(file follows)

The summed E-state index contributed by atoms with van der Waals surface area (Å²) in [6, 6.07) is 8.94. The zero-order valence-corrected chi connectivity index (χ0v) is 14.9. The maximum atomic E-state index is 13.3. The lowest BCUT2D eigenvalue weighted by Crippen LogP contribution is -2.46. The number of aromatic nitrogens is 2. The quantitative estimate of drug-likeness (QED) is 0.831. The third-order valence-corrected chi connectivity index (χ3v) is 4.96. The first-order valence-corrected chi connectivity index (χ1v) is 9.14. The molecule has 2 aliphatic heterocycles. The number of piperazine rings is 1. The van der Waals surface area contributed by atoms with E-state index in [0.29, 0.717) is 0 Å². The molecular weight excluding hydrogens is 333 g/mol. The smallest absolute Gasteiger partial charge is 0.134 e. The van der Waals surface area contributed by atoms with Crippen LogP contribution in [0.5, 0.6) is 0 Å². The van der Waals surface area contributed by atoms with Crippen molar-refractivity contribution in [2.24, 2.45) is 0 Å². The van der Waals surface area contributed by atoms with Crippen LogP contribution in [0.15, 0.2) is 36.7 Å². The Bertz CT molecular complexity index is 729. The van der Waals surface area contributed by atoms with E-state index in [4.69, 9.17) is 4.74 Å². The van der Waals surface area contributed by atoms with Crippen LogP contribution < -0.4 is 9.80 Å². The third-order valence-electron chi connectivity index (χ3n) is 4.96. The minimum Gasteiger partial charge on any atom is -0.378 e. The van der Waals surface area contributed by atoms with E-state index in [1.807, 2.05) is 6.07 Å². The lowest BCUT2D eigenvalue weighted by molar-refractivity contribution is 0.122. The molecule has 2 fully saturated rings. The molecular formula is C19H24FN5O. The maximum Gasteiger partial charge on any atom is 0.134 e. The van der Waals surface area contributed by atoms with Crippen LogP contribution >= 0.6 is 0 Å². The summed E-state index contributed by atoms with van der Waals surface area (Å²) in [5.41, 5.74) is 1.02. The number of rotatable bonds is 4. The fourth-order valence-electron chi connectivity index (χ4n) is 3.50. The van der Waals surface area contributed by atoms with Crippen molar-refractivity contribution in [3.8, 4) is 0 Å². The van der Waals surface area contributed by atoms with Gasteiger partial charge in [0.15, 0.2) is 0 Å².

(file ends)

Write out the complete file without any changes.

The summed E-state index contributed by atoms with van der Waals surface area (Å²) in [6, 6.07) is 8.94. The zero-order valence-corrected chi connectivity index (χ0v) is 14.9. The maximum atomic E-state index is 13.3. The lowest BCUT2D eigenvalue weighted by Crippen LogP contribution is -2.46. The number of aromatic nitrogens is 2. The quantitative estimate of drug-likeness (QED) is 0.831. The third-order valence-corrected chi connectivity index (χ3v) is 4.96. The first-order valence-corrected chi connectivity index (χ1v) is 9.14. The molecule has 2 aliphatic heterocycles. The number of piperazine rings is 1. The van der Waals surface area contributed by atoms with E-state index in [0.29, 0.717) is 0 Å². The molecular weight excluding hydrogens is 333 g/mol. The smallest absolute Gasteiger partial charge is 0.134 e. The van der Waals surface area contributed by atoms with Crippen LogP contribution in [0.5, 0.6) is 0 Å². The van der Waals surface area contributed by atoms with Crippen molar-refractivity contribution in [2.24, 2.45) is 0 Å². The van der Waals surface area contributed by atoms with Crippen LogP contribution in [0.15, 0.2) is 36.7 Å². The Bertz CT molecular complexity index is 729. The van der Waals surface area contributed by atoms with E-state index in [4.69, 9.17) is 4.74 Å². The van der Waals surface area contributed by atoms with Crippen LogP contribution < -0.4 is 9.80 Å². The third-order valence-electron chi connectivity index (χ3n) is 4.96. The minimum Gasteiger partial charge on any atom is -0.378 e. The van der Waals surface area contributed by atoms with E-state index in [1.807, 2.05) is 6.07 Å². The lowest BCUT2D eigenvalue weighted by molar-refractivity contribution is 0.122. The molecule has 2 fully saturated rings. The molecular formula is C19H24FN5O. The maximum Gasteiger partial charge on any atom is 0.134 e. The van der Waals surface area contributed by atoms with Crippen LogP contribution >= 0.6 is 0 Å². The summed E-state index contributed by atoms with van der Waals surface area (Å²) in [5.41, 5.74) is 1.02. The number of rotatable bonds is 4. The fourth-order valence-electron chi connectivity index (χ4n) is 3.50. The van der Waals surface area contributed by atoms with Crippen molar-refractivity contribution in [3.8, 4) is 0 Å². The van der Waals surface area contributed by atoms with Gasteiger partial charge in [0.15, 0.2) is 0 Å².